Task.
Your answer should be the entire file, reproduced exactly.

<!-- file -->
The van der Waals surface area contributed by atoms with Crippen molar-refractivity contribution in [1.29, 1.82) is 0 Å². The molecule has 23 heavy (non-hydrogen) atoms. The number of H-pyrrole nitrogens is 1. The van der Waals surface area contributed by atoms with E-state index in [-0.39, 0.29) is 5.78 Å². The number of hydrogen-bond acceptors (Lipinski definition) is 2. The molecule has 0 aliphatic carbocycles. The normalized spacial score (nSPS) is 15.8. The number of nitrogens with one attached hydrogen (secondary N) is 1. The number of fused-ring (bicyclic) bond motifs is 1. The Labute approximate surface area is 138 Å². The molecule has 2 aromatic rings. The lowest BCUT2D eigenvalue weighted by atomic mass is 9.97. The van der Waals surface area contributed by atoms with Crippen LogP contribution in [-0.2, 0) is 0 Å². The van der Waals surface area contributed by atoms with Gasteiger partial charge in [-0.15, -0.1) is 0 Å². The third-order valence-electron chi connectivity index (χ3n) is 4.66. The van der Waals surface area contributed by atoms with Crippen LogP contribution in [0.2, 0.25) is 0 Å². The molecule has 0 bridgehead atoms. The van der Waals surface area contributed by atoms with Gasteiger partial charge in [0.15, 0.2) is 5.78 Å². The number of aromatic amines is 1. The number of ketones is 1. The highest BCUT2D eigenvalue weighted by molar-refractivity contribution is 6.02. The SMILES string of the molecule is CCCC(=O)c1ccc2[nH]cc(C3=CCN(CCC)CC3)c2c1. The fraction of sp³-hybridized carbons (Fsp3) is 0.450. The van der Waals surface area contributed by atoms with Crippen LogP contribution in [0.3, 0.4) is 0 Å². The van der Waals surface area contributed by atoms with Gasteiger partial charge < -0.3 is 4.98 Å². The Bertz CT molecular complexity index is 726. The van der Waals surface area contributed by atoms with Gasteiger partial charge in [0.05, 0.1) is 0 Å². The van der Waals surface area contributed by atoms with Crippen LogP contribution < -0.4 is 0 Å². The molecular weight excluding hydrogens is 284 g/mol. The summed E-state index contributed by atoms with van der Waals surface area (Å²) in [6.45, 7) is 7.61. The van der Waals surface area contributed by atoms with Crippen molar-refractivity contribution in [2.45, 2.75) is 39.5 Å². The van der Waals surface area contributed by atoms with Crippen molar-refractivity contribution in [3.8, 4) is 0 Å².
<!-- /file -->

The van der Waals surface area contributed by atoms with Crippen molar-refractivity contribution in [1.29, 1.82) is 0 Å². The molecule has 23 heavy (non-hydrogen) atoms. The number of H-pyrrole nitrogens is 1. The van der Waals surface area contributed by atoms with E-state index in [-0.39, 0.29) is 5.78 Å². The number of hydrogen-bond acceptors (Lipinski definition) is 2. The molecule has 0 aliphatic carbocycles. The normalized spacial score (nSPS) is 15.8. The number of nitrogens with one attached hydrogen (secondary N) is 1. The number of fused-ring (bicyclic) bond motifs is 1. The Labute approximate surface area is 138 Å². The molecule has 2 aromatic rings. The lowest BCUT2D eigenvalue weighted by atomic mass is 9.97. The van der Waals surface area contributed by atoms with Crippen LogP contribution in [-0.2, 0) is 0 Å². The van der Waals surface area contributed by atoms with Gasteiger partial charge in [-0.15, -0.1) is 0 Å². The third-order valence-electron chi connectivity index (χ3n) is 4.66. The van der Waals surface area contributed by atoms with Crippen LogP contribution in [0.2, 0.25) is 0 Å². The molecule has 0 bridgehead atoms. The van der Waals surface area contributed by atoms with Gasteiger partial charge in [0.15, 0.2) is 5.78 Å². The number of aromatic amines is 1. The number of ketones is 1. The highest BCUT2D eigenvalue weighted by molar-refractivity contribution is 6.02. The SMILES string of the molecule is CCCC(=O)c1ccc2[nH]cc(C3=CCN(CCC)CC3)c2c1. The fraction of sp³-hybridized carbons (Fsp3) is 0.450. The van der Waals surface area contributed by atoms with Crippen LogP contribution in [0.3, 0.4) is 0 Å². The van der Waals surface area contributed by atoms with Gasteiger partial charge < -0.3 is 4.98 Å². The Bertz CT molecular complexity index is 726. The van der Waals surface area contributed by atoms with Gasteiger partial charge in [0.05, 0.1) is 0 Å². The van der Waals surface area contributed by atoms with Crippen LogP contribution < -0.4 is 0 Å². The molecular weight excluding hydrogens is 284 g/mol. The summed E-state index contributed by atoms with van der Waals surface area (Å²) in [6.45, 7) is 7.61. The van der Waals surface area contributed by atoms with Crippen molar-refractivity contribution in [2.45, 2.75) is 39.5 Å². The van der Waals surface area contributed by atoms with Crippen molar-refractivity contribution in [3.8, 4) is 0 Å².